Is failure inevitable? Can you sidestep failure by learning from others?
Dive into the heart of startup life with entrepreneurs Satu Niemelä and Erasmus van Niekerk. They give an unfiltered look at their entrepreneurial journey, packed with real-world insights and wisdom.
If you want to get it touch with Satu and Erasmus, send them an email at email@example.com or firstname.lastname@example.org.
Image credit: Tanja Lipponen
Find out more about Satu and Erasmus
This summary has been made with the help of AI. It may contain inconsistencies.
Satu Niemelä: Describes her transition from Nokia, highlighting the transferable skills and mindset she brought to entrepreneurship. She talks about the shift from a structured corporate environment to the dynamic and uncertain world of startups.
Erasmus van Niekerk: Reflects on his early entrepreneurial ventures, explaining how these experiences laid a foundation for his future endeavors and shaped his business philosophy.
Challenges in business
Discussion: Both speakers discuss the significant challenges they faced, such as supplier issues and technical obstacles in product development. They emphasize the importance of adaptability and resilience in overcoming these challenges.
Learning from failure
Analysis: They delve into their project’s financial challenges, discussing the critical role of analyzing failures to extract valuable lessons, and the importance of balancing ambition with realistic planning.
Transition to consulting
Perspective: Post-failure, they explain their move to consulting, focusing on how their past experiences provide valuable insights for advising other companies, especially in aspects of financial sustainability and strategic planning.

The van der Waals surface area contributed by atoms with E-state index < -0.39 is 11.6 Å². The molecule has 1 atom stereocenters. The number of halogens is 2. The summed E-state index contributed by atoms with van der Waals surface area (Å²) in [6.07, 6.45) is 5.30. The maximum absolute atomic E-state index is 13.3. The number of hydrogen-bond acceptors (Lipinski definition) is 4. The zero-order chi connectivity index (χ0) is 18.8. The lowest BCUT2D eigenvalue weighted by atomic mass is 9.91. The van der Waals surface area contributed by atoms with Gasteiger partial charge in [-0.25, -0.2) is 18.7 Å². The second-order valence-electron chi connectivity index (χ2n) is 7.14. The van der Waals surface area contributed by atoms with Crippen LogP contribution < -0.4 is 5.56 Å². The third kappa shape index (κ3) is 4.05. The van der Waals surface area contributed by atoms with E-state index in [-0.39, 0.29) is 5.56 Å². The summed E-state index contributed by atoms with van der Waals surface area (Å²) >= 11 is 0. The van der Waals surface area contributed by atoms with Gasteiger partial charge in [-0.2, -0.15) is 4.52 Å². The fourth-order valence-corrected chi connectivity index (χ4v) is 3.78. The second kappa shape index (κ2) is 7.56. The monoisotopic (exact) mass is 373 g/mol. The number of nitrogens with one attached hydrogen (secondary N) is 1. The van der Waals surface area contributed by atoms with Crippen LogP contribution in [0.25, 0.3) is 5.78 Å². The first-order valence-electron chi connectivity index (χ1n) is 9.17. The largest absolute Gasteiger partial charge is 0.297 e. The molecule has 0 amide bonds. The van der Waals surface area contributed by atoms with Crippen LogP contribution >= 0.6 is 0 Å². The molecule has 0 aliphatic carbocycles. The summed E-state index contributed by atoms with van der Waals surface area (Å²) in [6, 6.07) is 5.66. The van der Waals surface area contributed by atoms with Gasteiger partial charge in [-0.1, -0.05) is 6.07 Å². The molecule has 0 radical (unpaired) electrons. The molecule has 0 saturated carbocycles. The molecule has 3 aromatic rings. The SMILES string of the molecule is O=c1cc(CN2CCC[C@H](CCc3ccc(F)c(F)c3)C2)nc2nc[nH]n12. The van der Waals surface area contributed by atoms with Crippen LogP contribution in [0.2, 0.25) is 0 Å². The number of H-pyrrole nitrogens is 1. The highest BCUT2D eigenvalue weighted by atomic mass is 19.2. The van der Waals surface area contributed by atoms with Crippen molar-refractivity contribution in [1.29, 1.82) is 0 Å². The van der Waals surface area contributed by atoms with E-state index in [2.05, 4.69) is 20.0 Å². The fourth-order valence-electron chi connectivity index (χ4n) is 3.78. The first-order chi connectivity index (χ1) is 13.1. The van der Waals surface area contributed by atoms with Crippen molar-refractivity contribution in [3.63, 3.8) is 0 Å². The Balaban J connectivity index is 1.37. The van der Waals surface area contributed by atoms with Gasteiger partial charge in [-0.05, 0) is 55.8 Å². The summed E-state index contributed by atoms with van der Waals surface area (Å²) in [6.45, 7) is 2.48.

Cultural differences in viewing failure
Satu vs. Erasmus: The difference in their cultural backgrounds influences their perspectives on failure, with Satu experiencing more stigma and Erasmus viewing it more as a learning experience.
Advice for entrepreneurs
Satu and Erasmus offer advice to aspiring entrepreneurs, stressing the need for thorough market research, effective ideation, and sound process management, drawing from their own experiences.
Risk Management: Understand and manage risks effectively, eliminating unnecessary ones.
Market Research: Ensure there’s a substantial market for your product or service.
Financial Viability: Confirm the financial logic behind your business model.
Processes and Decision-Making: Establish early processes for ideation and decision-making within your company.
Utilize Advisory Boards: Leverage the experience and guidance of a board or advisory team.
Prepare for Funding: Gain knowledge in public funding and investor pitches.
Minimum Viable Product: Focus on creating a minimum viable product to test the market.
Learning from Mistakes: Embrace failures as learning opportunities and use them to refine your approach.
Collaborative Culture: Foster a culture of sharing knowledge and experience within your company.